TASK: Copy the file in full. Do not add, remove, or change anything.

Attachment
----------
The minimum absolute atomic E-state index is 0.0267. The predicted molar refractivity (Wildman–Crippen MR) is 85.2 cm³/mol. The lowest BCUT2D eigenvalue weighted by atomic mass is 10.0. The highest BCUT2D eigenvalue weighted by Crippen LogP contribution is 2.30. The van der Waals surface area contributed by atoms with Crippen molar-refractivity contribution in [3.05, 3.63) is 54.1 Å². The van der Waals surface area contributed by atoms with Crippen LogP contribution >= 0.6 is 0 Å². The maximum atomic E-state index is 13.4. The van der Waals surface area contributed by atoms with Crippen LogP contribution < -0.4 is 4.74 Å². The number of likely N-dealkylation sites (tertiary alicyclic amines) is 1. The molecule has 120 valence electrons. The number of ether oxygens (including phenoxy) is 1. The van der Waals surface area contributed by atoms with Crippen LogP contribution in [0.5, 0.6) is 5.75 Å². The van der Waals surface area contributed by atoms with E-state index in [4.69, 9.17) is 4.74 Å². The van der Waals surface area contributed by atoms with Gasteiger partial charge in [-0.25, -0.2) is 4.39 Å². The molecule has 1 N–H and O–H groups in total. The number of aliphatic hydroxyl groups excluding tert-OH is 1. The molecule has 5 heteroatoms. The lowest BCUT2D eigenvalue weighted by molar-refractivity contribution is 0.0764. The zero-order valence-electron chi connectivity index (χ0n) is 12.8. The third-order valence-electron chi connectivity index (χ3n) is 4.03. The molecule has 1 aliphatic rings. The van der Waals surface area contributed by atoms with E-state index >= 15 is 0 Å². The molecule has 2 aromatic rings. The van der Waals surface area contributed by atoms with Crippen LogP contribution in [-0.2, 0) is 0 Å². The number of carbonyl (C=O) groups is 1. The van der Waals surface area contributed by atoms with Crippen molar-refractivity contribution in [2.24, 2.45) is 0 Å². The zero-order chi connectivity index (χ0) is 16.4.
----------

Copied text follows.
The minimum absolute atomic E-state index is 0.0267. The predicted molar refractivity (Wildman–Crippen MR) is 85.2 cm³/mol. The lowest BCUT2D eigenvalue weighted by atomic mass is 10.0. The highest BCUT2D eigenvalue weighted by Crippen LogP contribution is 2.30. The van der Waals surface area contributed by atoms with Crippen molar-refractivity contribution in [3.05, 3.63) is 54.1 Å². The van der Waals surface area contributed by atoms with Crippen LogP contribution >= 0.6 is 0 Å². The maximum atomic E-state index is 13.4. The van der Waals surface area contributed by atoms with Crippen LogP contribution < -0.4 is 4.74 Å². The number of likely N-dealkylation sites (tertiary alicyclic amines) is 1. The molecule has 120 valence electrons. The number of ether oxygens (including phenoxy) is 1. The van der Waals surface area contributed by atoms with Crippen LogP contribution in [0.5, 0.6) is 5.75 Å². The van der Waals surface area contributed by atoms with E-state index in [4.69, 9.17) is 4.74 Å². The van der Waals surface area contributed by atoms with Gasteiger partial charge in [-0.25, -0.2) is 4.39 Å². The molecule has 1 N–H and O–H groups in total. The number of aliphatic hydroxyl groups excluding tert-OH is 1. The molecule has 5 heteroatoms. The lowest BCUT2D eigenvalue weighted by molar-refractivity contribution is 0.0764. The zero-order valence-electron chi connectivity index (χ0n) is 12.8. The third-order valence-electron chi connectivity index (χ3n) is 4.03. The molecule has 1 aliphatic rings. The van der Waals surface area contributed by atoms with E-state index >= 15 is 0 Å². The molecule has 2 aromatic rings. The van der Waals surface area contributed by atoms with Crippen LogP contribution in [-0.2, 0) is 0 Å². The number of carbonyl (C=O) groups is 1. The van der Waals surface area contributed by atoms with Crippen molar-refractivity contribution in [2.24, 2.45) is 0 Å². The zero-order chi connectivity index (χ0) is 16.4.